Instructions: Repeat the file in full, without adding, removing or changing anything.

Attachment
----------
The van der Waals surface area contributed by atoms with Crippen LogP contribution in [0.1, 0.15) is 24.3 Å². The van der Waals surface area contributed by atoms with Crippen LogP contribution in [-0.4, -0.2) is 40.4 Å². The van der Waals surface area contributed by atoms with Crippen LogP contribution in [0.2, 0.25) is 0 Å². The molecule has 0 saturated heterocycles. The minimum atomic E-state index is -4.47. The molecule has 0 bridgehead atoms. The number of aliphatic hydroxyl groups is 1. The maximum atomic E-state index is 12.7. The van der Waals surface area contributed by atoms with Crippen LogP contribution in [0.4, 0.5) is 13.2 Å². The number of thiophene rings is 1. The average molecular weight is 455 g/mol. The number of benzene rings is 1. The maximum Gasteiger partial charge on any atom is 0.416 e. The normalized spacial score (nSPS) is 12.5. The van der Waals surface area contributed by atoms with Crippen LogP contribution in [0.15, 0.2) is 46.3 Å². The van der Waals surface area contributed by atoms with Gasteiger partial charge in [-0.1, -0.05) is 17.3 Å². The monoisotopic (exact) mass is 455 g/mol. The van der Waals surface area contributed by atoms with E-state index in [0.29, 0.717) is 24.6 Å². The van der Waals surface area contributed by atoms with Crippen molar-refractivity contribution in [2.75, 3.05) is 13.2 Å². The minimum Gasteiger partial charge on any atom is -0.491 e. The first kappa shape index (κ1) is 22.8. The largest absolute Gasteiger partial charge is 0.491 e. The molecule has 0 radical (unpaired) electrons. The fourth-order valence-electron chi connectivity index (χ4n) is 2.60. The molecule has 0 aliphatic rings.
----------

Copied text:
The van der Waals surface area contributed by atoms with Crippen LogP contribution in [0.1, 0.15) is 24.3 Å². The van der Waals surface area contributed by atoms with Crippen LogP contribution in [-0.4, -0.2) is 40.4 Å². The van der Waals surface area contributed by atoms with Crippen LogP contribution in [0.2, 0.25) is 0 Å². The molecule has 0 saturated heterocycles. The minimum atomic E-state index is -4.47. The molecule has 0 bridgehead atoms. The number of aliphatic hydroxyl groups is 1. The maximum atomic E-state index is 12.7. The van der Waals surface area contributed by atoms with Crippen LogP contribution in [0.4, 0.5) is 13.2 Å². The number of thiophene rings is 1. The average molecular weight is 455 g/mol. The number of benzene rings is 1. The maximum Gasteiger partial charge on any atom is 0.416 e. The normalized spacial score (nSPS) is 12.5. The van der Waals surface area contributed by atoms with Crippen LogP contribution in [0.15, 0.2) is 46.3 Å². The van der Waals surface area contributed by atoms with Gasteiger partial charge in [-0.1, -0.05) is 17.3 Å². The monoisotopic (exact) mass is 455 g/mol. The van der Waals surface area contributed by atoms with E-state index in [0.29, 0.717) is 24.6 Å². The van der Waals surface area contributed by atoms with Crippen molar-refractivity contribution in [2.75, 3.05) is 13.2 Å². The minimum Gasteiger partial charge on any atom is -0.491 e. The first kappa shape index (κ1) is 22.8. The largest absolute Gasteiger partial charge is 0.491 e. The molecule has 0 radical (unpaired) electrons. The fourth-order valence-electron chi connectivity index (χ4n) is 2.60. The molecule has 0 aliphatic rings.